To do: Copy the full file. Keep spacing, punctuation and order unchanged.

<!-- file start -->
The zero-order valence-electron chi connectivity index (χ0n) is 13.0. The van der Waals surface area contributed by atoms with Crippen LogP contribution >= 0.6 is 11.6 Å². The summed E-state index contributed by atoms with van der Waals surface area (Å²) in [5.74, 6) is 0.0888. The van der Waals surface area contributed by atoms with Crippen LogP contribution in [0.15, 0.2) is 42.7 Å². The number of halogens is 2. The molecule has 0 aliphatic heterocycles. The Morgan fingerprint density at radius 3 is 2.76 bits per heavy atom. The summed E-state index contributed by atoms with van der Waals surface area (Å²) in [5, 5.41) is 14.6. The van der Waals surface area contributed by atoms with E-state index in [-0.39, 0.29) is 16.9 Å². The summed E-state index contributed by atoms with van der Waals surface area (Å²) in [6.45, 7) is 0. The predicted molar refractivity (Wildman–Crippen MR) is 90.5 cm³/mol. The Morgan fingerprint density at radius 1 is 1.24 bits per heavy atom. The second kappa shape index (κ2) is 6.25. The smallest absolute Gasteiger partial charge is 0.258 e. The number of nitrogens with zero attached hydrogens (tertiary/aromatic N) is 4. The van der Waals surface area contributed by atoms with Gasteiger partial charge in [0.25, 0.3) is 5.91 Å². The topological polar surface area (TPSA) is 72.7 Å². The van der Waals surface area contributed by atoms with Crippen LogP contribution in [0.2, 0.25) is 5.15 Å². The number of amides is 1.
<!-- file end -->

The zero-order valence-electron chi connectivity index (χ0n) is 13.0. The van der Waals surface area contributed by atoms with Crippen LogP contribution >= 0.6 is 11.6 Å². The summed E-state index contributed by atoms with van der Waals surface area (Å²) in [5.74, 6) is 0.0888. The van der Waals surface area contributed by atoms with Crippen LogP contribution in [0.15, 0.2) is 42.7 Å². The number of halogens is 2. The molecule has 0 aliphatic heterocycles. The Morgan fingerprint density at radius 3 is 2.76 bits per heavy atom. The summed E-state index contributed by atoms with van der Waals surface area (Å²) in [5, 5.41) is 14.6. The van der Waals surface area contributed by atoms with E-state index in [-0.39, 0.29) is 16.9 Å². The summed E-state index contributed by atoms with van der Waals surface area (Å²) in [6.45, 7) is 0. The predicted molar refractivity (Wildman–Crippen MR) is 90.5 cm³/mol. The Morgan fingerprint density at radius 1 is 1.24 bits per heavy atom. The second kappa shape index (κ2) is 6.25. The smallest absolute Gasteiger partial charge is 0.258 e. The number of nitrogens with zero attached hydrogens (tertiary/aromatic N) is 4. The van der Waals surface area contributed by atoms with Gasteiger partial charge in [0.25, 0.3) is 5.91 Å². The topological polar surface area (TPSA) is 72.7 Å². The van der Waals surface area contributed by atoms with Crippen LogP contribution in [0.2, 0.25) is 5.15 Å². The number of amides is 1.